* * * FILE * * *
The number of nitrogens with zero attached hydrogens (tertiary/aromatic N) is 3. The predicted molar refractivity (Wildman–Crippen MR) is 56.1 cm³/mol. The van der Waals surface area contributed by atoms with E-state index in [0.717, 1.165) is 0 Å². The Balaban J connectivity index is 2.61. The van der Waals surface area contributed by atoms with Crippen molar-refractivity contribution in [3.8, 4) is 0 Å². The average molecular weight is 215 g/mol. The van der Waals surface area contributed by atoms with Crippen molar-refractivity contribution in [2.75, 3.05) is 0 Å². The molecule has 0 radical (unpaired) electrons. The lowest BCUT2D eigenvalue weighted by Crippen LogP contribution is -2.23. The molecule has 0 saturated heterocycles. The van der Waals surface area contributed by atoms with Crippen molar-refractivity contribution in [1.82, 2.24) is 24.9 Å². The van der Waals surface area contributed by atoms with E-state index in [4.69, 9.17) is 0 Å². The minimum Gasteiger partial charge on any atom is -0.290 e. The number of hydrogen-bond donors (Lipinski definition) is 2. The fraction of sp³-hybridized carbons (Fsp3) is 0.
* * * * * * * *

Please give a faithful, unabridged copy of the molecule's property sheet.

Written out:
The number of nitrogens with zero attached hydrogens (tertiary/aromatic N) is 3. The predicted molar refractivity (Wildman–Crippen MR) is 56.1 cm³/mol. The van der Waals surface area contributed by atoms with E-state index in [0.717, 1.165) is 0 Å². The Balaban J connectivity index is 2.61. The van der Waals surface area contributed by atoms with Crippen molar-refractivity contribution in [3.8, 4) is 0 Å². The average molecular weight is 215 g/mol. The van der Waals surface area contributed by atoms with Crippen molar-refractivity contribution in [2.75, 3.05) is 0 Å². The molecule has 0 radical (unpaired) electrons. The lowest BCUT2D eigenvalue weighted by Crippen LogP contribution is -2.23. The molecule has 0 saturated heterocycles. The van der Waals surface area contributed by atoms with Crippen molar-refractivity contribution in [1.82, 2.24) is 24.9 Å². The van der Waals surface area contributed by atoms with E-state index in [4.69, 9.17) is 0 Å². The minimum Gasteiger partial charge on any atom is -0.290 e. The number of hydrogen-bond donors (Lipinski definition) is 2. The fraction of sp³-hybridized carbons (Fsp3) is 0.